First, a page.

In Women’s Sailing Award, a trailblazer Linda Lindquist-Bishop was awarded the BoatUS/National Women’s Sailing Association (NWSA) 2017 Leadership.
The award was given to the boat in an event NWSA Women’s Sailing Conference, which took place in Marblehead at Massachusetts.
The award was presented by the president of NWSA Linda Newland. The award recognizes an individual with some achievement in educating, enriching and inspiring the lives of women in every field through sailing. The award is named as BoatUS, because it has a strong partnership with NWSA, which is a program of the Women’s Sailing Foundation (WSF). This organization works with complete devotion for enhancing the women’s and girl’s lives through education and access to the sport of sailing.
“Linda has made a noticeable and positive impact on improving and enhancing the confidence of young women with the help of international sailing competitions,” said Newland. “She is a role model for many for a number of reasons. We are really pleased to give this award to her and recognize her commitment towards sailing.”
Read More →
Emma Wilson has been a winner in the windsurfer category at the recent youth sailing world championship event that was concluded in Auckland, New Zealand.
Emma Wilson is seventeen years of age, represented Christchurch in the RS: X category. Indeed, she even won in her category a day before the five day event was concluded. She is no novice in wind surfing as she won silver in the prior year at the same event. Indeed, the Youth Sailing World Championships is a regular yearly event that sees sailors of the age of nineteen and below competing from different countries of the world.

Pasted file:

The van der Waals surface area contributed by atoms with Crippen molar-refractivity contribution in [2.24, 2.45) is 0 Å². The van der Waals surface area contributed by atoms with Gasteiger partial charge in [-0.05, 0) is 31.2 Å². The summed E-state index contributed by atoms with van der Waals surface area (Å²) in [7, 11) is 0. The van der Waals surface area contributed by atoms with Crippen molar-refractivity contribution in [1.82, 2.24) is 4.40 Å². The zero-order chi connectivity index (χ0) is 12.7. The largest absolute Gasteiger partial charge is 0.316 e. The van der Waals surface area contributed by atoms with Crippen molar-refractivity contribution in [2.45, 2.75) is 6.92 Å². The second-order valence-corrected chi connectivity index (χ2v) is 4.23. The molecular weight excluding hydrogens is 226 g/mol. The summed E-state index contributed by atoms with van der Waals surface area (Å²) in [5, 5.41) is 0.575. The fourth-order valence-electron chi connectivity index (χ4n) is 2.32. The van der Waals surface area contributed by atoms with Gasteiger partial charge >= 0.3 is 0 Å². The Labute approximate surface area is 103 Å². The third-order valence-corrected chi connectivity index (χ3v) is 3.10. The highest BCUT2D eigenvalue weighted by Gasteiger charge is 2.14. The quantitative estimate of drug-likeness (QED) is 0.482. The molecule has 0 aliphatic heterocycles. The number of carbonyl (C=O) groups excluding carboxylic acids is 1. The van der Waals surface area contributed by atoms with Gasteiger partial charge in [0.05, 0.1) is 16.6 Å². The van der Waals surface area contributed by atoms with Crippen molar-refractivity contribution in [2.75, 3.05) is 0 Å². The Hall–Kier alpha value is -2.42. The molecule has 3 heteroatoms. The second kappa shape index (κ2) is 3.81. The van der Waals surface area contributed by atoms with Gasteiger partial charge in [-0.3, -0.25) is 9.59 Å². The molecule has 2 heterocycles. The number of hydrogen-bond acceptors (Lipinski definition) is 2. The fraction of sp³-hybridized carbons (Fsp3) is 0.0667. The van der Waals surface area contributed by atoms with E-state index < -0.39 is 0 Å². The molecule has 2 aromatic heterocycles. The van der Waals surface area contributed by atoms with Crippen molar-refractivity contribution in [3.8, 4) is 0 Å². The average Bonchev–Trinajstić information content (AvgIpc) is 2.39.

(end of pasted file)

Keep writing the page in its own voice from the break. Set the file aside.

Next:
This event is a hallowed one as several Olympic level sailors have emerged after competing at this event. Instances are Giles Scott, Sarah Ayton, Ben Ainslie and others. Hence, Emma Wilson was understandably excited with the kind of win she gained. Now her name would be included among other champions at the Youth Worlds event in the British category.
Read More →
76 year old Cooper W. Bacon, the captain of a sixty-foot Princess powerboat that clashed with longtime 81-year old fisherman Walter Krupinski’s twenty-three-foot Steiger Craft on 22nd Sept., killing him, was called before a court to answer an indictment this week at the Rhode Island Traffic Tribunal and he charged with violations of the United States Coast Guard Inland Navigation Rules.
Cape May Court House’s Bacon, of Cape May Court House is facing charges of wrong navigation or failure to have a good watch, failure to take necessary action to avoid a collision, as well as unlawful overtaking of another boat. Each of these violations bears a maximum US$ 100 fine.
Peggy, Krupinski’s wife, stated that she believes criminal charges must have been filed and plans to register a civil lawsuit against Cooper W. Bacon. In an interview earlier this week, she compared a boating hit to a major motor vehicle collision, in which a person at fault could face charges of homicide or neglectful manslaughter.
As per Mcilmail, even though Rhode Island do not have a careless manslaughter legislative act specific to boating, someone tangled in a fatal boating mishap might be charged with careless manslaughter, same as what could take place happen in a motor vehicle crash.
Read More →